ON April 7, 2019, the Acting Inspector General of Police, Mr. Mohammed Adamu, announced the Federal Government’s decision to ban all mining activities in the severely security-challenged Zamfara State. This was probably a response to a spate of protests by some indigenes of the state at Abuja.
According to the IGP, the Federal Government took the decision because it believed that the activities of miners in the state attracted the “bandits” who have been killing innocent people and pillaging communities in spite of several efforts by security forces.
Zamfara is a classic example of the well-formed notion that the presence of precious minerals is a major source of misery in Third World countries.
Rich deposits of lead and gold which attract both licenced and illegal miners have brought death and diseases to the state.
Lead poisoning resulted in the death of 163 people (111 of them being children) in 2010 alone.
In the past couple of years, “bandits” who were once called “cattle rustlers” have claimed hundreds of lives. With the recent disclosure by the Minister of Mines and Steel Development, Alhaji Bawa Bwari, that 18 tonnes of gold valued at N353 billion (over one billion dollars) were smuggled out of Nigeria between 2016 and 2018, it is easy to understand why violent criminals have turned the state into a killing field.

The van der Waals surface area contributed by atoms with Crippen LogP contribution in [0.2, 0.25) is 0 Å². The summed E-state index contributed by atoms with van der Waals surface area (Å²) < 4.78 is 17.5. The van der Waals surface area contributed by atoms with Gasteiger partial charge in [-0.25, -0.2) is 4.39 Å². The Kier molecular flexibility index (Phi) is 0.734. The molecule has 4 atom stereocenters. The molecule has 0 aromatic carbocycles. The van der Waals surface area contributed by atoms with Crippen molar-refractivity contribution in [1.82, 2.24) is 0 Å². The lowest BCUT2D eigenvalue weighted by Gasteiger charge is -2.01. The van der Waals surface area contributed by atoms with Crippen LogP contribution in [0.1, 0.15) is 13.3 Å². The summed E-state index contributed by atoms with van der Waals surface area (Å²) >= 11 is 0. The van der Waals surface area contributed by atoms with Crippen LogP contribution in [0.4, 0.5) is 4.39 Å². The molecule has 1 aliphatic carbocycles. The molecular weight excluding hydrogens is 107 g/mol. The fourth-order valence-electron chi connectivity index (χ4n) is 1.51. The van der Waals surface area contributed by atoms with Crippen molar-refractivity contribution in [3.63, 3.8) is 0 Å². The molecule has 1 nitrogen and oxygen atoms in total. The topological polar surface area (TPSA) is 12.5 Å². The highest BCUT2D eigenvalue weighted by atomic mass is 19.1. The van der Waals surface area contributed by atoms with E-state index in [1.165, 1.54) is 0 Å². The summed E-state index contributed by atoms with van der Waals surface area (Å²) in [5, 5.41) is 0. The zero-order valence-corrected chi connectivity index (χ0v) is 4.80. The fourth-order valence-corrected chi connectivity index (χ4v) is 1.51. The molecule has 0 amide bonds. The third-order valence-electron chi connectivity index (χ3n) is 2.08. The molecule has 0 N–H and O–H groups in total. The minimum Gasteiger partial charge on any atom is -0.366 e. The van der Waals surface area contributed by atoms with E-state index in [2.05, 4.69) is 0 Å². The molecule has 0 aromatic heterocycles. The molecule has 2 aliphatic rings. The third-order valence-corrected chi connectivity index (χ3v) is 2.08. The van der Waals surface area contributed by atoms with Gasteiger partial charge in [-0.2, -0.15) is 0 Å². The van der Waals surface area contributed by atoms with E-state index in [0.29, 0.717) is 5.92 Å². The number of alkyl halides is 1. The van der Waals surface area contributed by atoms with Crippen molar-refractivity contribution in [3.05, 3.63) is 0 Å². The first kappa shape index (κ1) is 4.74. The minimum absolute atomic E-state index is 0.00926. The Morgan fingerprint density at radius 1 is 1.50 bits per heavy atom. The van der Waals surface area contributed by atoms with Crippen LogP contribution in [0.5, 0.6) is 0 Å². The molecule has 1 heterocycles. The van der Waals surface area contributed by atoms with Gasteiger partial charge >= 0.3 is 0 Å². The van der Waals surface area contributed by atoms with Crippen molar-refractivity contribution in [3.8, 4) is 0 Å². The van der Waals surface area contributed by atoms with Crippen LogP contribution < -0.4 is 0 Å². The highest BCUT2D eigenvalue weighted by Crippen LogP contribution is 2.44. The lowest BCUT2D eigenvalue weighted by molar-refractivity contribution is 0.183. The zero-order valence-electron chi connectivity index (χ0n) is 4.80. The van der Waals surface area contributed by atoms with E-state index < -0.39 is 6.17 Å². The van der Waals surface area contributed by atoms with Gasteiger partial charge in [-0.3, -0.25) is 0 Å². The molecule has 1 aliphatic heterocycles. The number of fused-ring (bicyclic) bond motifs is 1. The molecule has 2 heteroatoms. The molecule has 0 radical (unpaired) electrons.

Now that the mining activities have been put on hold, the question is: what next? How long is this freeze going to last? With over 300 mining cooperatives and thousands of their artisan labour force out of work, to prolong the ban with no credible alternatives for those legitimately involved will clearly worsen the suffering of the people.
The Federal Government’s response smacks of the typical fire brigade approach due to the pressure by protesters.
We are encouraged by Minister Bwari’s pledge that the country’s gold value chain is being reorganised to ensure we begin to reap the benefits which we had been denied as a result of poor leadership and governance attitude.
According to him, the Central Bank of Nigeria, CBN, will begin to play the roles of its peers around the world by buying up gold mined in Nigeria and stocking up our gold reserve to strengthen our economy.
Why such measure was neglected in the past while highly connected rogues, traditional rulers, former military and security officers used illegal fronts to exploit and smuggle out our gold must be investigated.
Unless the Federal Government takes firm and immediate measures to regulate and secure the mining sector, the insecurity linked to mining in other African countries such as Sierra Leone, Liberia and the Democratic Republic of Congo, could be with us for the foreseeable future.